State reports 13,600 new COVID cases, 31.37% positivity
Hospitalizations almost at 2,300 statewide
FRANKFORT, Ky. (WTVQ) – Another big day of new cases, anther record positivity rate and rising hospitalizations. That’s a summary of the state’s Thursday COVID report.
In the state’s daily update (click here), Gov. Andy Beshear announced 13,614 newly reported cases of COVID-19, 20 deaths and a record positivity rate of 31.37%. The positivity rate has risen from 30.25% Tuesday. Of the new cases, 3,608 are in people 18 and under.
The new cases raised the state’s total since March 6, 2020 to 1,040,420. The 20 deaths mean the state has lost 12,659 residents t CVID-related causes.
The numbers set the state on track for a third straight record week of new cases. The state reported 72,165 new COVID-19 cases the week ending Jan. 16, the highest week ever. This new record surpasses the second-highest week by nearly 20,000 cases (Jan. 3-9: 52,603 cases) and the third-highest week by nearly 40,000 cases (Aug. 30–Sept. 5: 30,680 cases).
The Governor also reported the state’s highest ever average weekly positivity rate, 29.33%, for the week ending Jan. 16. This is nearly 4 percentage points higher than the second highest week (Jan. 3-9: 25.84%); and 9 percentage points higher than the third highest week (Dec. 27–Jan. 2: 20.38%). The highest weekly positivity rate during the delta variant surge was 13.88% the week ending Sept. 12, 2021.
Other indicators also continue to climb. The number of people in the hospital jumped to 2,298 from 2,256 Wednesday and 2,200 Tuesday. In a bright spot, 434 are in ICU, down from 455 Wednesday and close to Tuesday’s 431. But 271 people are on ventilators, up from 252 Wednesday and 244 Tuesday.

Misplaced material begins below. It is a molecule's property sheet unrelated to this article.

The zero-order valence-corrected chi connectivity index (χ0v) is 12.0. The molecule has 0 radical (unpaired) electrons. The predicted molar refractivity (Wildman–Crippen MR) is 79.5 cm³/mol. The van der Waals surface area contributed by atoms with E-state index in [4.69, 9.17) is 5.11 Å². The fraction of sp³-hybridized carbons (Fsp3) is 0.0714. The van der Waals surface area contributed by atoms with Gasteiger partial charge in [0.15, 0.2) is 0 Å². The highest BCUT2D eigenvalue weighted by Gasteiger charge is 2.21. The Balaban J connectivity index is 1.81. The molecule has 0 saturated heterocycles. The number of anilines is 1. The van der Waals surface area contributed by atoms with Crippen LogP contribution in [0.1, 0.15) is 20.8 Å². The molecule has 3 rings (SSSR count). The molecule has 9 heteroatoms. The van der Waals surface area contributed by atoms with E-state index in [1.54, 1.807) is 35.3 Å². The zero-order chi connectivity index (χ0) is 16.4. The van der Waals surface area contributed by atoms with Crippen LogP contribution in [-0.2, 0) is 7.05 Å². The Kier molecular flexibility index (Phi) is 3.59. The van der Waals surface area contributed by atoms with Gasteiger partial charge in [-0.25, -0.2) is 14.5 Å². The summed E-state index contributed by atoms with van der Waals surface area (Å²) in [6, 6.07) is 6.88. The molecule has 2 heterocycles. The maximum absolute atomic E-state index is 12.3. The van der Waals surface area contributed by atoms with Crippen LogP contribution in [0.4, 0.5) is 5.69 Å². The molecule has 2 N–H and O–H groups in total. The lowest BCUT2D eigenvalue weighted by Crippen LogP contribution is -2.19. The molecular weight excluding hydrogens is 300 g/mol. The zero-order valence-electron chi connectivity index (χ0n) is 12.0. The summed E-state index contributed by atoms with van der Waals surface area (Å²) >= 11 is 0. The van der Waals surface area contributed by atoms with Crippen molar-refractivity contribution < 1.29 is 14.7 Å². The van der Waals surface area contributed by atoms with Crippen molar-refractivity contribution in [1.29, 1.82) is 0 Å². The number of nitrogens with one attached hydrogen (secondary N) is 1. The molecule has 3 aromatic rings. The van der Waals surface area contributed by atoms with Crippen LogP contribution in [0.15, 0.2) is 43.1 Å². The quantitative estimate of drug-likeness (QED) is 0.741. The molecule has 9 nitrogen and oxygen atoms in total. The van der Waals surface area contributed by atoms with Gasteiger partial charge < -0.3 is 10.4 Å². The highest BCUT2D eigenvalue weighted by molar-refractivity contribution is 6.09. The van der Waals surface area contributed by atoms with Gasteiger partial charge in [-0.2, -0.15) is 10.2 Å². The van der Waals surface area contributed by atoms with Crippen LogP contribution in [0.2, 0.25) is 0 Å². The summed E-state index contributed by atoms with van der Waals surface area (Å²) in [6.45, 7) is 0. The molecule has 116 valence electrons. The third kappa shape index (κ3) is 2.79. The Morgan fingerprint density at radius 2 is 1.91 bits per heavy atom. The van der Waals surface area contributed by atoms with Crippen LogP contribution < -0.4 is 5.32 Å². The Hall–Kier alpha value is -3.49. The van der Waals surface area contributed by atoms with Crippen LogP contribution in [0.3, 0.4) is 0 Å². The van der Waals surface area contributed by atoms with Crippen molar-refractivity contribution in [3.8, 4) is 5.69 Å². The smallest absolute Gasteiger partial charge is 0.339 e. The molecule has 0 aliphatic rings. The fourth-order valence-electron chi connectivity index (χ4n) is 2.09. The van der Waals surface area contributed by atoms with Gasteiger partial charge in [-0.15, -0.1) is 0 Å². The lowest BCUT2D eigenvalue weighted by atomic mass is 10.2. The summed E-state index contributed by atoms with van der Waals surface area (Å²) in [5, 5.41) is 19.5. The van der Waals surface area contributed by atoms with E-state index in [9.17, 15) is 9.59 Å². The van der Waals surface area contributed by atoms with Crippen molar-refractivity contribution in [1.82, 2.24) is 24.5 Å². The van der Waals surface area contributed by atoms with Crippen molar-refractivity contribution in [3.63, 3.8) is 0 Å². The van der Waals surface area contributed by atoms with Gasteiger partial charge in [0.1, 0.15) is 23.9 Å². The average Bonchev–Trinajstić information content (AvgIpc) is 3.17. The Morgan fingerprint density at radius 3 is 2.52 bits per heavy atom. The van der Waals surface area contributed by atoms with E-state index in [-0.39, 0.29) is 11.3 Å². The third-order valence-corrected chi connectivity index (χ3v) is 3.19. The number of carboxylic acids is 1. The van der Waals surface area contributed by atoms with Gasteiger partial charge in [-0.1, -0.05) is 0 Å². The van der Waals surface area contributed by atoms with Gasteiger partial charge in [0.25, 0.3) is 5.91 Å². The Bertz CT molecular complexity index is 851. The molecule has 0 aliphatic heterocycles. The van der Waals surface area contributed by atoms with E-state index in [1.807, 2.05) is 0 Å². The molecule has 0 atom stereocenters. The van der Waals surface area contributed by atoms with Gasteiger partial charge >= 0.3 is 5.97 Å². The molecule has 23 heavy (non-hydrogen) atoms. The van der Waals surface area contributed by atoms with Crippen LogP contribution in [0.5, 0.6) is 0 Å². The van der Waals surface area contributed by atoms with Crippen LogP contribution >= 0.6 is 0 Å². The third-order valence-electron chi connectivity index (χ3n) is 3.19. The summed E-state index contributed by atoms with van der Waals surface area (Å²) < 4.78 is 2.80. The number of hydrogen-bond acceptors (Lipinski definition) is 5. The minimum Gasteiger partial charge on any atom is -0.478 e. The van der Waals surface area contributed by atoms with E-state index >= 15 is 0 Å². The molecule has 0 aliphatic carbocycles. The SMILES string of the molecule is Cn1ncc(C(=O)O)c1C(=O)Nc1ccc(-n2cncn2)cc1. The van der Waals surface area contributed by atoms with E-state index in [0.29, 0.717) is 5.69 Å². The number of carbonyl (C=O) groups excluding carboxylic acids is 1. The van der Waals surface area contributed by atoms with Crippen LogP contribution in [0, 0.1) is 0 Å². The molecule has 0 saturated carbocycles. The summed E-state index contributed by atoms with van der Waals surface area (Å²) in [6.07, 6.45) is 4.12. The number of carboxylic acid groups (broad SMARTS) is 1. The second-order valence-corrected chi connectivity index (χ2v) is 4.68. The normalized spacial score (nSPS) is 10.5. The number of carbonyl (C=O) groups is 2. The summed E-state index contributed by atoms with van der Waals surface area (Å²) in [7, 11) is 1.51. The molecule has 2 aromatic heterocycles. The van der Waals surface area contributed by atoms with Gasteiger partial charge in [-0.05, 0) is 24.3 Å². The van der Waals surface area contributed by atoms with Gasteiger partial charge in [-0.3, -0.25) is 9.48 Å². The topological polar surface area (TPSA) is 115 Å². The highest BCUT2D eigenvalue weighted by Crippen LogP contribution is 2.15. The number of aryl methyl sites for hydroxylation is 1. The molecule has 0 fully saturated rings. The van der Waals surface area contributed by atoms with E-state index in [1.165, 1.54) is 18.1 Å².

“Hospitals are struggling, and some have declared crisis standards for staffing,” said Dr. Steven Stack, commissioner of the Kentucky Department for Public Health. “More than 450 Kentucky National Guard women and men are currently supporting the COVID-19 response in health care facilities. Thank you to all of our health care professionals who keep showing up to help others even under these circumstances.”
He continued: “There could be some light ahead. If Kentucky follows the pattern of Rhode Island and New York. Both Rhode Island and New York are showing a rapid decline in new cases that appears to mirror the immediately prior vertical climb. If Kentucky follows this pattern, then we may see our own peak within the next one to two weeks. This would be a very welcome reprieve. Until then, I urge all Kentuckians to not go to an ER just to get a COVID test.”
Dr. Stack said the one monoclonal antibody treatment effective against the omicron variant, as well as the Pfizer antiviral medication, are not yet widely available, but vaccines and boosters are abundant and highly effective.